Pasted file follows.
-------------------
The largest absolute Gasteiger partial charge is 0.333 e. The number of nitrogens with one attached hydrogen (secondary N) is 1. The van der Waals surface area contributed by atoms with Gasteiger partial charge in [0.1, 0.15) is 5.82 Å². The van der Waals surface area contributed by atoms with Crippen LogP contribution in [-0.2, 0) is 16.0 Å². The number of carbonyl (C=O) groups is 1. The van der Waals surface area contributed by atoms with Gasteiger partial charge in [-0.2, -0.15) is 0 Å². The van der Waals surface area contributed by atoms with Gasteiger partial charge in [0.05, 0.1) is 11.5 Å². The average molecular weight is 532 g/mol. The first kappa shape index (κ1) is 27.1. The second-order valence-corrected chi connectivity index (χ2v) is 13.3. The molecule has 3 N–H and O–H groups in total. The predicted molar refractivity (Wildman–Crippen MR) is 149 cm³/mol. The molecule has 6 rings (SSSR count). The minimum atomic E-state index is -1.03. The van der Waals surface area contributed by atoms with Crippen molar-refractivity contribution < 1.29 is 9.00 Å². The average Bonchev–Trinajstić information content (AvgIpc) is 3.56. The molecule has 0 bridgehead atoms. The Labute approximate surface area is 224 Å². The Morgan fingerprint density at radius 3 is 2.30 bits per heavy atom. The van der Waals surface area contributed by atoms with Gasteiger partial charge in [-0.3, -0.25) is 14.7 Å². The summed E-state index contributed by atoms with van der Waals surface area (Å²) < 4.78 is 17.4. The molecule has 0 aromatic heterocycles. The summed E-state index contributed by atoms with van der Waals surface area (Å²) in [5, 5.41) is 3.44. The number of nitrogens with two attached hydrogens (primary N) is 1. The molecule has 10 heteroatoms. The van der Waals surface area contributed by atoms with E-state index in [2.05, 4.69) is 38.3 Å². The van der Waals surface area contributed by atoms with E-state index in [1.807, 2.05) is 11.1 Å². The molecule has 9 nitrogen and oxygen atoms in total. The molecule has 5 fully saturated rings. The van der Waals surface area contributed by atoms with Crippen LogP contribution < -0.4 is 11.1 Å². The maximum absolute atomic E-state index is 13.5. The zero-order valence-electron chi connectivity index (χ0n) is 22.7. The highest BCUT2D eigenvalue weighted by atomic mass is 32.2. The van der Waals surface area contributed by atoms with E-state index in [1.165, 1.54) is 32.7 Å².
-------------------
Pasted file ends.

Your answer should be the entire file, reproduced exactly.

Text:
The largest absolute Gasteiger partial charge is 0.333 e. The number of nitrogens with one attached hydrogen (secondary N) is 1. The van der Waals surface area contributed by atoms with Gasteiger partial charge in [0.1, 0.15) is 5.82 Å². The van der Waals surface area contributed by atoms with Crippen LogP contribution in [-0.2, 0) is 16.0 Å². The number of carbonyl (C=O) groups is 1. The van der Waals surface area contributed by atoms with Gasteiger partial charge in [-0.2, -0.15) is 0 Å². The van der Waals surface area contributed by atoms with Gasteiger partial charge in [0.05, 0.1) is 11.5 Å². The average molecular weight is 532 g/mol. The first kappa shape index (κ1) is 27.1. The second-order valence-corrected chi connectivity index (χ2v) is 13.3. The molecule has 3 N–H and O–H groups in total. The predicted molar refractivity (Wildman–Crippen MR) is 149 cm³/mol. The molecule has 6 rings (SSSR count). The minimum atomic E-state index is -1.03. The van der Waals surface area contributed by atoms with Crippen molar-refractivity contribution < 1.29 is 9.00 Å². The average Bonchev–Trinajstić information content (AvgIpc) is 3.56. The molecule has 0 bridgehead atoms. The Labute approximate surface area is 224 Å². The Morgan fingerprint density at radius 3 is 2.30 bits per heavy atom. The van der Waals surface area contributed by atoms with Gasteiger partial charge in [-0.3, -0.25) is 14.7 Å². The summed E-state index contributed by atoms with van der Waals surface area (Å²) < 4.78 is 17.4. The molecule has 0 aromatic heterocycles. The summed E-state index contributed by atoms with van der Waals surface area (Å²) in [5, 5.41) is 3.44. The number of nitrogens with two attached hydrogens (primary N) is 1. The molecule has 10 heteroatoms. The van der Waals surface area contributed by atoms with E-state index in [2.05, 4.69) is 38.3 Å². The van der Waals surface area contributed by atoms with E-state index in [1.807, 2.05) is 11.1 Å². The molecule has 9 nitrogen and oxygen atoms in total. The molecule has 5 fully saturated rings. The van der Waals surface area contributed by atoms with Crippen LogP contribution < -0.4 is 11.1 Å². The maximum absolute atomic E-state index is 13.5. The zero-order valence-electron chi connectivity index (χ0n) is 22.7. The highest BCUT2D eigenvalue weighted by atomic mass is 32.2. The van der Waals surface area contributed by atoms with E-state index in [1.165, 1.54) is 32.7 Å².